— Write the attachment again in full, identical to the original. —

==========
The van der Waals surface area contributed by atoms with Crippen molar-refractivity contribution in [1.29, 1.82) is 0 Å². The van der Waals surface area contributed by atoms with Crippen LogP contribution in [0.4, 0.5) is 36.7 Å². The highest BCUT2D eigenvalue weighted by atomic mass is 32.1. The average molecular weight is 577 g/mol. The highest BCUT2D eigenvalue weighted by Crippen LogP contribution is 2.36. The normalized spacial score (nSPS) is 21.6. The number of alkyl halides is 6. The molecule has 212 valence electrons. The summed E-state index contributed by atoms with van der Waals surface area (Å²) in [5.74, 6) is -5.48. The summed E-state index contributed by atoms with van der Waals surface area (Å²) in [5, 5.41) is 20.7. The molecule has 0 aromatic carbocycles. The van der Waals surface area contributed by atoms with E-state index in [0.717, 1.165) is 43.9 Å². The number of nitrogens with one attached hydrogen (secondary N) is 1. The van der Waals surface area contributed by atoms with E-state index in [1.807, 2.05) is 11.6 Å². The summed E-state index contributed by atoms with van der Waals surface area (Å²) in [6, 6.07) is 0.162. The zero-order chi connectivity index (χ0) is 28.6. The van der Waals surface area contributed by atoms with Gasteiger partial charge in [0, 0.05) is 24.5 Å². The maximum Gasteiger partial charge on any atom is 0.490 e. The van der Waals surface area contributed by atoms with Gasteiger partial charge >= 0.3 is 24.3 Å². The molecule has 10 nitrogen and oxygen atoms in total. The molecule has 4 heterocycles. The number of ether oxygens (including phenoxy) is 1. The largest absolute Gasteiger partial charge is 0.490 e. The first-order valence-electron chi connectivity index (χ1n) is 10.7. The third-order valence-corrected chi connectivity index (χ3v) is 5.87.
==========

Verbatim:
The van der Waals surface area contributed by atoms with Crippen molar-refractivity contribution in [1.29, 1.82) is 0 Å². The van der Waals surface area contributed by atoms with Crippen LogP contribution in [0.4, 0.5) is 36.7 Å². The highest BCUT2D eigenvalue weighted by atomic mass is 32.1. The average molecular weight is 577 g/mol. The highest BCUT2D eigenvalue weighted by Crippen LogP contribution is 2.36. The normalized spacial score (nSPS) is 21.6. The number of alkyl halides is 6. The molecule has 212 valence electrons. The summed E-state index contributed by atoms with van der Waals surface area (Å²) in [5.74, 6) is -5.48. The summed E-state index contributed by atoms with van der Waals surface area (Å²) in [5, 5.41) is 20.7. The molecule has 0 aromatic carbocycles. The van der Waals surface area contributed by atoms with E-state index in [0.717, 1.165) is 43.9 Å². The number of nitrogens with one attached hydrogen (secondary N) is 1. The van der Waals surface area contributed by atoms with E-state index in [1.807, 2.05) is 11.6 Å². The summed E-state index contributed by atoms with van der Waals surface area (Å²) in [6, 6.07) is 0.162. The zero-order chi connectivity index (χ0) is 28.6. The van der Waals surface area contributed by atoms with Gasteiger partial charge in [0, 0.05) is 24.5 Å². The maximum Gasteiger partial charge on any atom is 0.490 e. The van der Waals surface area contributed by atoms with Gasteiger partial charge >= 0.3 is 24.3 Å². The molecule has 10 nitrogen and oxygen atoms in total. The molecule has 4 heterocycles. The number of ether oxygens (including phenoxy) is 1. The largest absolute Gasteiger partial charge is 0.490 e. The first-order valence-electron chi connectivity index (χ1n) is 10.7. The third-order valence-corrected chi connectivity index (χ3v) is 5.87.